This section details the top tips and advice on puppy care in relation to preparing for the arrival of a new puppy. Inspect your home through the eyes of a new puppy and any potential problems or safety issues - a major consideration in puppy care.
Play with her quietly and gently. Don't confuse a pup with too much attention and activity. It is important that a puppys activities are monitored at all times. A puppy requires a lot of sleep, during which time it grows, so ensure that you meet your puppies sleep requirements
Your puppy will be as precious as any member of your family. All puppies should wear a collar and name tag at all times - a microchip might also be considered
Make sure the collar is not too loose or too tight and the size is checked regularly
Devise a puppy care schedule - the puppy needs time for play and sleep
Who will be responsible for feeding and clean water?
Who will be responsible for cleaning any mess?
Decide what action to take if the puppy whines - especially at night
The planning and preparation stages are over - puppy care is now the responsibility of the new family Ensure that puppies have received their appropriate vaccinations
The character and temperament of the puppy and their adjustment to their new environment and new people should have been eased by its early weeks of life
The first few days at a new home should be eased as much as possible by ensuring that the puppy has lots of attention and different things to do and see
At first, the puppy should be fed four times a day. (Feedings should be reduced to twice a day by the time a puppy is mature or even once a day in the case of a dog that gets little exercise)
The puppy will use its basic instincts to naturally explore its new environment and the different things within it
Puppies will still sleep a lot and grow as they are sleeping. They usually appear restless and move about considerably but this is quite normal
A puppy is naturally playful bringing fun and enjoyment to both the puppy and its owners
Remember that the pup is still developing behavioural patterns and is important that puppies continue with their socialising program
Smell is the dog's most acute sense and a puppy will continually sniff the air, the ground, and nearby objects to learn what is happening around it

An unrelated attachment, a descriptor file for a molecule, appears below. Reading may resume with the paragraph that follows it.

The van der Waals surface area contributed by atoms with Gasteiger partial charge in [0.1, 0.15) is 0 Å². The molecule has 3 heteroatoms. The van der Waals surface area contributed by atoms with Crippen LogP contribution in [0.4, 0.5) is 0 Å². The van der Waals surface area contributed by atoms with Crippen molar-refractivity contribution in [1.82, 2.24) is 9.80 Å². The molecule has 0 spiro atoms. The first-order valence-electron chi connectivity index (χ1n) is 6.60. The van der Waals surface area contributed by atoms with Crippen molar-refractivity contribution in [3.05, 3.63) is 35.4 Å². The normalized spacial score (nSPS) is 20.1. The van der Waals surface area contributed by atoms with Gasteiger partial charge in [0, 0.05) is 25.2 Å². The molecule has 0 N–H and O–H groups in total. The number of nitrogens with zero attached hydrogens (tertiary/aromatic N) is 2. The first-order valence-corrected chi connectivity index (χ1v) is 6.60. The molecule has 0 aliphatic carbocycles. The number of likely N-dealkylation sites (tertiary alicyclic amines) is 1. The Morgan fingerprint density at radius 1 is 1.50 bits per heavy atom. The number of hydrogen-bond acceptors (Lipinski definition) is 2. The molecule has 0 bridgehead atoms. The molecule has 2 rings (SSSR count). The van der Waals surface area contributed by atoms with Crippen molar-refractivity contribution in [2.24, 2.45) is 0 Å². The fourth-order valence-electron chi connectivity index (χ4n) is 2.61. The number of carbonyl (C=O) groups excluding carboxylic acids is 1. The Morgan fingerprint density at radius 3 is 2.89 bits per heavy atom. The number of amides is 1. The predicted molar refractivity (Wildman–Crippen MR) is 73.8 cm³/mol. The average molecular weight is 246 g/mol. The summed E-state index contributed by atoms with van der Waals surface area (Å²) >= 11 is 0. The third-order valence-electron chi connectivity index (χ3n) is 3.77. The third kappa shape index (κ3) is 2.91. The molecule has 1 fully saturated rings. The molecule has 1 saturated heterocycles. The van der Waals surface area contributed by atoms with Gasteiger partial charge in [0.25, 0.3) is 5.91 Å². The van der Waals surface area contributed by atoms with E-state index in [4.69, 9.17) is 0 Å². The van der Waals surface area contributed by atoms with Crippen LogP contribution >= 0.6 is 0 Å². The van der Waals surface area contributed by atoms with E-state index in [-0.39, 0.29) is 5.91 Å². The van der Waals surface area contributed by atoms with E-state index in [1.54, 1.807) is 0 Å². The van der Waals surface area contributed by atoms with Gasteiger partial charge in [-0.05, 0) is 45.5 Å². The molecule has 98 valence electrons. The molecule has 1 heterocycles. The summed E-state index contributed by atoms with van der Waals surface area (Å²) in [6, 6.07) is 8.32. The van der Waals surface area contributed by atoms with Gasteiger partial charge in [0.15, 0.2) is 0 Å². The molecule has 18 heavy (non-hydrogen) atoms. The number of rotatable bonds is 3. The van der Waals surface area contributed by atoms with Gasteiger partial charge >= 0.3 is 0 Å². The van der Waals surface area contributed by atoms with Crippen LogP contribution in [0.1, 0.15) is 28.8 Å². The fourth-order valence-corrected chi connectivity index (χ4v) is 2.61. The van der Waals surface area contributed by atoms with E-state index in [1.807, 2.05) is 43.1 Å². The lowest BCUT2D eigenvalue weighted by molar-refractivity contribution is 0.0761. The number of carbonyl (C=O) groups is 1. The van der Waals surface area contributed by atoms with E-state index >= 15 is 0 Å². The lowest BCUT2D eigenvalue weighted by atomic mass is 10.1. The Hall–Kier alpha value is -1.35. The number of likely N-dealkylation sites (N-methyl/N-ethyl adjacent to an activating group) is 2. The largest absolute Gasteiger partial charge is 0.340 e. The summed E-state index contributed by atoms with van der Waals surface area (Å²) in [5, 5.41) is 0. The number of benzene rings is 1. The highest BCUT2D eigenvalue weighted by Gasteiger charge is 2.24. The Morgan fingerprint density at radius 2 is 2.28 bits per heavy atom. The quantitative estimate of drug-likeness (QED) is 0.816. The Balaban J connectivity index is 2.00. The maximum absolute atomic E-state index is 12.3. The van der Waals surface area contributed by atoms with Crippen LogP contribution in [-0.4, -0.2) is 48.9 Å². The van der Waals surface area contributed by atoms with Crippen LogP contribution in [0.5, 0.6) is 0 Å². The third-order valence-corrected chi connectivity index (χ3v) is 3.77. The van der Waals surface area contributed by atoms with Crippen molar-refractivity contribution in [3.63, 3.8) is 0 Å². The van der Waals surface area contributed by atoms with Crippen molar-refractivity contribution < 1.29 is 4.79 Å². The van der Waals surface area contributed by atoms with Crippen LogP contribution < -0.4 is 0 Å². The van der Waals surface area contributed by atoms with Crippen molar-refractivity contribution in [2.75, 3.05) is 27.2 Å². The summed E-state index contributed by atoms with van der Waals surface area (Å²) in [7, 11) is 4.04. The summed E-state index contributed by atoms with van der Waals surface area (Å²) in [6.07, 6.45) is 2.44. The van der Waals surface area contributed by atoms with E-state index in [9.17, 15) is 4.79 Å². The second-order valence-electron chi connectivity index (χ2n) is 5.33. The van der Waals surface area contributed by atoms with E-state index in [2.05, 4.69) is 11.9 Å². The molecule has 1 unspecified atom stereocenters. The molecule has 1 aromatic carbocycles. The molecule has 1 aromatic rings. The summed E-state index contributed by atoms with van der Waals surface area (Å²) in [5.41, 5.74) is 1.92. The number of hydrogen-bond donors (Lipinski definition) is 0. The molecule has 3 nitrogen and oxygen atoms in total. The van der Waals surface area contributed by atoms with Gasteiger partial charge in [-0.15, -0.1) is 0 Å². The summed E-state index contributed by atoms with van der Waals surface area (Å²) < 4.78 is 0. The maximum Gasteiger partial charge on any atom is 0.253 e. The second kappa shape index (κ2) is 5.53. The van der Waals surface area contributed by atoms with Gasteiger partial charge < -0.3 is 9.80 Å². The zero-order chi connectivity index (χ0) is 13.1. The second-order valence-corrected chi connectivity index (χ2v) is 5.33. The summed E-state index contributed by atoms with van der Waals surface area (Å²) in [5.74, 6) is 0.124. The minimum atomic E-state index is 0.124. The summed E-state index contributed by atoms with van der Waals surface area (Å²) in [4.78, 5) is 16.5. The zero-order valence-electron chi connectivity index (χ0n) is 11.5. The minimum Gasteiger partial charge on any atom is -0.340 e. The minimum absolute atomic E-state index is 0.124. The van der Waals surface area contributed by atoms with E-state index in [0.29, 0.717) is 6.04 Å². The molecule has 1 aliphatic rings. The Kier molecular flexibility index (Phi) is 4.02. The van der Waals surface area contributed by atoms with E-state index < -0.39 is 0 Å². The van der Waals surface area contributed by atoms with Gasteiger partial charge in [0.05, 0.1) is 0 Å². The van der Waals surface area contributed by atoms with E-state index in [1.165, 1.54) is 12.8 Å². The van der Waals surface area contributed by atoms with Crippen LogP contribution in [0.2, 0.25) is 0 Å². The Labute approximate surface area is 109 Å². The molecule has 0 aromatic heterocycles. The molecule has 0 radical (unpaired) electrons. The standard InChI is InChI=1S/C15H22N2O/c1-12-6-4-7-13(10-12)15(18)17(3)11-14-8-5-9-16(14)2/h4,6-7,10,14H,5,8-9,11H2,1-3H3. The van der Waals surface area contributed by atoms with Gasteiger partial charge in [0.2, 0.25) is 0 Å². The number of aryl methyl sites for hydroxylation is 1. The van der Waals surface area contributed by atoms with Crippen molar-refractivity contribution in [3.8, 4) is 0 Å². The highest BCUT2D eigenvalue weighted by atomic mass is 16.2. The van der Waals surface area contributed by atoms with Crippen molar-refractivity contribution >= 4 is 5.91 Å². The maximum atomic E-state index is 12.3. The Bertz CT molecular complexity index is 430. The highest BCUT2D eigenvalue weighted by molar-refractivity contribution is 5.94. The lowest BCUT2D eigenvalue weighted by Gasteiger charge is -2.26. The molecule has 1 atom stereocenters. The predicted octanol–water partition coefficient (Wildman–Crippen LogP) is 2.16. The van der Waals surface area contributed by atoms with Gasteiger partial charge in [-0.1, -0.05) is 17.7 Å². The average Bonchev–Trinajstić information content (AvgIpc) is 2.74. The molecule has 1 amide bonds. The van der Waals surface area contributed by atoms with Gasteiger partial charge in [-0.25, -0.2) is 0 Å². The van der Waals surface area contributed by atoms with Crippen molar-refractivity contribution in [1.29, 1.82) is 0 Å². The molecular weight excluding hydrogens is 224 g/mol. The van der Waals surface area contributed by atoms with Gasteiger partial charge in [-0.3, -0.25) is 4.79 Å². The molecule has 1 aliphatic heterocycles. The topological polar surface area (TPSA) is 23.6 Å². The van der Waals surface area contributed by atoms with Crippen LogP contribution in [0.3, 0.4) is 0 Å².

During this early stage of a puppies life they will need to experience many new things and have not yet obtained a high level of confidence to cope with this. It may encounter situations which make them nervous and frightened
The job of any owner is to ensure that their puppy is gaining confidence to cope with more stressful situations at this important growth stage
During times of stress, a dog raises its hackles - the hair along the neck and spine
Puppies are now considered to have finished their development and growth rate and are viewed as adult dogs. Although sexually mature beforehand, a dog usually does not attain full growth until at least its first birthday.
We have provided oodles of information relation to dogs and puppies of individual breeds. The Size comparison pictures between an adult and a full size dog are invaluable when considering which puppy to buy! Please click the following link for access and information for all dog breeds, dog training and dog names.
As a general rule, dogs need regular walking for physical and mental stimulation. When walking your dog he should be kept on a leash and should never be allowed to wander or roam freely. Also, be sure your dog wears his identification tag at all times.
As a responsible dog owner, you should always carry plastic bags when you walk your dog. A good way to remember to do this is to purchase a small, but durable "dog bag" and hang it in the same place as your dog's leash.
The bag might contain a supply of poop-scoop bags, maybe a toy for the park, some grooming implements, and some emergency cash. It's also a good place for your keys and cell phone, if you have one. Once you get into the habit of bringing your dog bag whenever you take him out, you'll rarely forget
Unfortunately dogs sometimes do get lost, and it can be heartbreaking. But it is also quite easily preventable. You can help prevent this by making sure your dog always wears a collar and an identification tag with your telephone number. For extra insurance you can get him micro-chipped at your vet. Be sure he always wears his matching microchip ID with his other tags. Confine your dog during thunderstorms and fireworks displays. If your dog is lost check with your neighbours, local veterinary clinics, animal welfare organisations, and shelters. Check with these organisations in the neighbouring suburbs - lost animals may travel some distance. If he's been micro-chipped, contact the company he's registered with. And continue to contact all of these locations daily until your dog is found.